5. Soy products cause thyroid problems

Following on from the debate as to whether soy acts as an endocrine disruptor or not, there is conflicting evidence as to the impact of soy on thyroid function. Some studies indicate that long-term use of soy, particularly the isoflavone genistein, has the ability to increase thyroid stimulating hormone and potentially promote hypothyroidism onset[26]. The main mechanism of action is through the inhibition of tyrosine kinase[27], which is an essential enzyme required to utilize thyroid hormones, as well as the neurotransmitters dopamine and serotonin.

Hypothyroidism is known to diminish the production of reproductive hormones[28], such as estradiol in women and testosterone in men. Theoretically, this could increase the anti-estrogenic effects of soy in women and the pro-estrogenic effects of soy in men.

Nevertheless, this effect is minimal in most studies[29], with a more pronounced effect being noted with the intake of soy protein isolates and related products (e.g. soy milk). Asian populations that consume the highest amounts of soy products do appear to have an increase in thyroid problems compared to Western populations[30]; however this increase is minimal and has been noted to co-arise with other diseases that have an additive detrimental effect on thyroid function (e.g. diabetes[31], lymphocytic thyroiditis[32]).

Tyrosine kinase inhibitors also happen to be a prime class of chemodrug, used to prevent the growth and spread of tumors. Hypothyroidism is a well-known side effect of such drugs as well. Soy offers a very mild form of the same class of drugs and therefore can be used as an effective anticancer food when incorporated into a healthy diet and lifestyle that supports thyroidal function.

6. Vegetarians are undernourished on soy products

The classic argument against going vegetarian would be a lack of essential protein and B vitamins, especially vitamin B12.

Many vegetarians have taken to soy as their main source of protein, due to its similarity to meat products in terms of flavor and texture. Indeed, this similarity reflects in the protein composition of soy, which mirrors that of beef. Unlike most other plant-based proteins, soy contains all essential amino acids in decent quantities and is therefore a great option for substituting protein while on a plant-based diet.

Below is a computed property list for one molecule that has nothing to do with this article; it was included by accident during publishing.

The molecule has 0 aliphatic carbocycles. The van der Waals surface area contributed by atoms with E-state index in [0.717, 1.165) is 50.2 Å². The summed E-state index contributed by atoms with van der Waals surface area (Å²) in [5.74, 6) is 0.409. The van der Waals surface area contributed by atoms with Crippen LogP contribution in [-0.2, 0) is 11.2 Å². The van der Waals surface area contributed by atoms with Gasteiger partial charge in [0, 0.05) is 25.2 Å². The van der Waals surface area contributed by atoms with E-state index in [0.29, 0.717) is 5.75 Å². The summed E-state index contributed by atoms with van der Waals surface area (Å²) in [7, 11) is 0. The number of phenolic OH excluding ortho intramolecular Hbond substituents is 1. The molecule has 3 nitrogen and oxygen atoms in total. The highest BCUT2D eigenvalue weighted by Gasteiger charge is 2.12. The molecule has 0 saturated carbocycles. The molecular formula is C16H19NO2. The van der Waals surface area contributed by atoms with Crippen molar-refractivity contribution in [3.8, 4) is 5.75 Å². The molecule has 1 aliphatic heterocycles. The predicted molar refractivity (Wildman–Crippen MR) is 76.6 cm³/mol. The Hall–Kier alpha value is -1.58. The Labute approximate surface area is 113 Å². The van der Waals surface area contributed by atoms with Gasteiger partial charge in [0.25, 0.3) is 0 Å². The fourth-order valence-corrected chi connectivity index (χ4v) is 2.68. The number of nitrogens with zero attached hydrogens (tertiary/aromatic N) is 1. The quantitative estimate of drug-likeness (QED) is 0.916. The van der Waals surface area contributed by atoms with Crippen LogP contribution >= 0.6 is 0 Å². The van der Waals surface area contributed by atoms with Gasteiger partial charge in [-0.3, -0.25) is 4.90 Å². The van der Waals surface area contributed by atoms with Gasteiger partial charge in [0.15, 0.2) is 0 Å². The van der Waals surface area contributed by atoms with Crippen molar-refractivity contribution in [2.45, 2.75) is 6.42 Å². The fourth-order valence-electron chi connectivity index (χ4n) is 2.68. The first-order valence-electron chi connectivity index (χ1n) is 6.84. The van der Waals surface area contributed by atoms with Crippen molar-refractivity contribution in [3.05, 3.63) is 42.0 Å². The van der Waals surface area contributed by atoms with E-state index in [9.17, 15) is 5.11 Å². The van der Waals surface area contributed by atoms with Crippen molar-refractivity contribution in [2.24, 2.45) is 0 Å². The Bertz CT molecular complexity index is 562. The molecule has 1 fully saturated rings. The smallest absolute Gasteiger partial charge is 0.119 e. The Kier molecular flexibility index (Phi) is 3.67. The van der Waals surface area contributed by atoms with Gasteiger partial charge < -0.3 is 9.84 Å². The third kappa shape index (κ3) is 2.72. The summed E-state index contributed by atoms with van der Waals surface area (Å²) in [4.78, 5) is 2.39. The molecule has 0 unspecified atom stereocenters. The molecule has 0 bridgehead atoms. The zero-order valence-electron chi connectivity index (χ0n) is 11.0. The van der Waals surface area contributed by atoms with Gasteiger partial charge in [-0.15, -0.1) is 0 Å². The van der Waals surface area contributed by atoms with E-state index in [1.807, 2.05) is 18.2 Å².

In spite of its wonderful protein profile, soy does not compare with meat in terms of offering adequate vitamin B12. However, the concept of vitamin B nutrition has been evolving over the last several decades highlighting the role of the gut microbiome as a major source of B12 production. In spite of this, most vegetarians are noted to be deficient across studies. This can be a result of consuming unbalanced vegetarian diets that do not emphasize probiotic foods, prebiotic fibers, or a reduction in toxins (including pesticides) that may prevent a healthy gut ecology.

Fermented soy products, such as soy yoghurt[33] and tempeh[34], have been shown to possess a higher vitamin B12 content compared to other vegetarian products. Soy milk and other soy products are often fortified with B12 to compensate for the lack seen in vegetarian diets.[35]

NOTE: Research in this field is still relatively new and it is inconclusive as to whether the gut microbiome can produce enough B vitamins to sustain our nutritional requirements. If you are consuming a vegetarian diet, it’s best to monitor your B vitamin status to ensure adequate intake and to take a supplement if necessary.

7. Soy-Based Infant Formula Promotes Deformity

Animal studies highlight that severe endocrine disruption, particularly caused by hypothyroidism, is capable of delaying puberty and promoting developmental defects[36]. Exogenous estrogens in high quantities are also capable of causing developmental abnormalities, particularly in infants.[37] Soy formula used to feed animal offspring has been shown to promote these adverse effects.

In human follow-up studies, the majority of healthy infants supplementing with soy formula do not suffer any adverse effects. However, soy formula rich in isoflavone may pose risks in infantile development[38]. Furthermore, infants with pre-existing health conditions such as congenital hypothyroidism[39], fragile X syndrome[40], autism, epilepsy[41], or gastrointestinal issues are known to experience worsening symptoms linked to soy or cow milk formulations.

To Be Continued

Health benefits, safety, contraindications, and considerations regarding soy products are further detailed in part 2 of this discussion.